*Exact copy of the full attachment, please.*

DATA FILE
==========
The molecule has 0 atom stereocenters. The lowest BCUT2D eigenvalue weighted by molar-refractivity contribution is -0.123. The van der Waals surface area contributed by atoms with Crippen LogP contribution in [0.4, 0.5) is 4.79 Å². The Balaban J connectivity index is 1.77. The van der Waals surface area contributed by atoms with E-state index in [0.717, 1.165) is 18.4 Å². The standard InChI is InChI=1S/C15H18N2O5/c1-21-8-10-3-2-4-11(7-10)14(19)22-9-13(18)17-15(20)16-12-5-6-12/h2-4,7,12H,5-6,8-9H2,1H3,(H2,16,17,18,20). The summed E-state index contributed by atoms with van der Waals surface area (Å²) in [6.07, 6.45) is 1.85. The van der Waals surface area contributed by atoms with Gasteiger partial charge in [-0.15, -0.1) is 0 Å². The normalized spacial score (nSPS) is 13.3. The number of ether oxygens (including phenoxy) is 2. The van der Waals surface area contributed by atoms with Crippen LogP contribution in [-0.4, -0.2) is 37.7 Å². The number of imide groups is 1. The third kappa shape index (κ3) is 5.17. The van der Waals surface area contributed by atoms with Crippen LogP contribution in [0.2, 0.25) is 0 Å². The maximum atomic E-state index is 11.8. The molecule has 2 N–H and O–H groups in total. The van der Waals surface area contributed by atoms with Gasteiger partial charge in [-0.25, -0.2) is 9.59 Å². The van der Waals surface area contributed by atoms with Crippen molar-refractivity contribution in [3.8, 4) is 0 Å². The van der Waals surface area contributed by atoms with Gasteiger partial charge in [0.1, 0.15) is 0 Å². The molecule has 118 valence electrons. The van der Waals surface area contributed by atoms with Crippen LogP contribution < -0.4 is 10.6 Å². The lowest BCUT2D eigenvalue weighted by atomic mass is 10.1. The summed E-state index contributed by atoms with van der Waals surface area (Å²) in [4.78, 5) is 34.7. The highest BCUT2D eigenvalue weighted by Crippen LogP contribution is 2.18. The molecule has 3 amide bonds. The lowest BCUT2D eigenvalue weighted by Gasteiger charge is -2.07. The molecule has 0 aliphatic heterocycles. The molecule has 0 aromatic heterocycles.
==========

The molecule has 0 atom stereocenters. The lowest BCUT2D eigenvalue weighted by molar-refractivity contribution is -0.123. The van der Waals surface area contributed by atoms with Crippen LogP contribution in [0.4, 0.5) is 4.79 Å². The Balaban J connectivity index is 1.77. The van der Waals surface area contributed by atoms with E-state index in [0.717, 1.165) is 18.4 Å². The standard InChI is InChI=1S/C15H18N2O5/c1-21-8-10-3-2-4-11(7-10)14(19)22-9-13(18)17-15(20)16-12-5-6-12/h2-4,7,12H,5-6,8-9H2,1H3,(H2,16,17,18,20). The summed E-state index contributed by atoms with van der Waals surface area (Å²) in [6.07, 6.45) is 1.85. The van der Waals surface area contributed by atoms with Gasteiger partial charge in [-0.15, -0.1) is 0 Å². The normalized spacial score (nSPS) is 13.3. The number of ether oxygens (including phenoxy) is 2. The van der Waals surface area contributed by atoms with Crippen LogP contribution in [-0.4, -0.2) is 37.7 Å². The number of imide groups is 1. The third kappa shape index (κ3) is 5.17. The van der Waals surface area contributed by atoms with Crippen LogP contribution in [0.2, 0.25) is 0 Å². The maximum atomic E-state index is 11.8. The molecule has 2 N–H and O–H groups in total. The van der Waals surface area contributed by atoms with Gasteiger partial charge in [-0.25, -0.2) is 9.59 Å². The van der Waals surface area contributed by atoms with Crippen molar-refractivity contribution in [3.8, 4) is 0 Å². The van der Waals surface area contributed by atoms with Gasteiger partial charge in [0.1, 0.15) is 0 Å². The molecule has 118 valence electrons. The van der Waals surface area contributed by atoms with Crippen LogP contribution < -0.4 is 10.6 Å². The lowest BCUT2D eigenvalue weighted by atomic mass is 10.1. The summed E-state index contributed by atoms with van der Waals surface area (Å²) in [4.78, 5) is 34.7. The highest BCUT2D eigenvalue weighted by Crippen LogP contribution is 2.18. The molecule has 3 amide bonds. The lowest BCUT2D eigenvalue weighted by Gasteiger charge is -2.07. The molecule has 0 aliphatic heterocycles. The molecule has 0 aromatic heterocycles.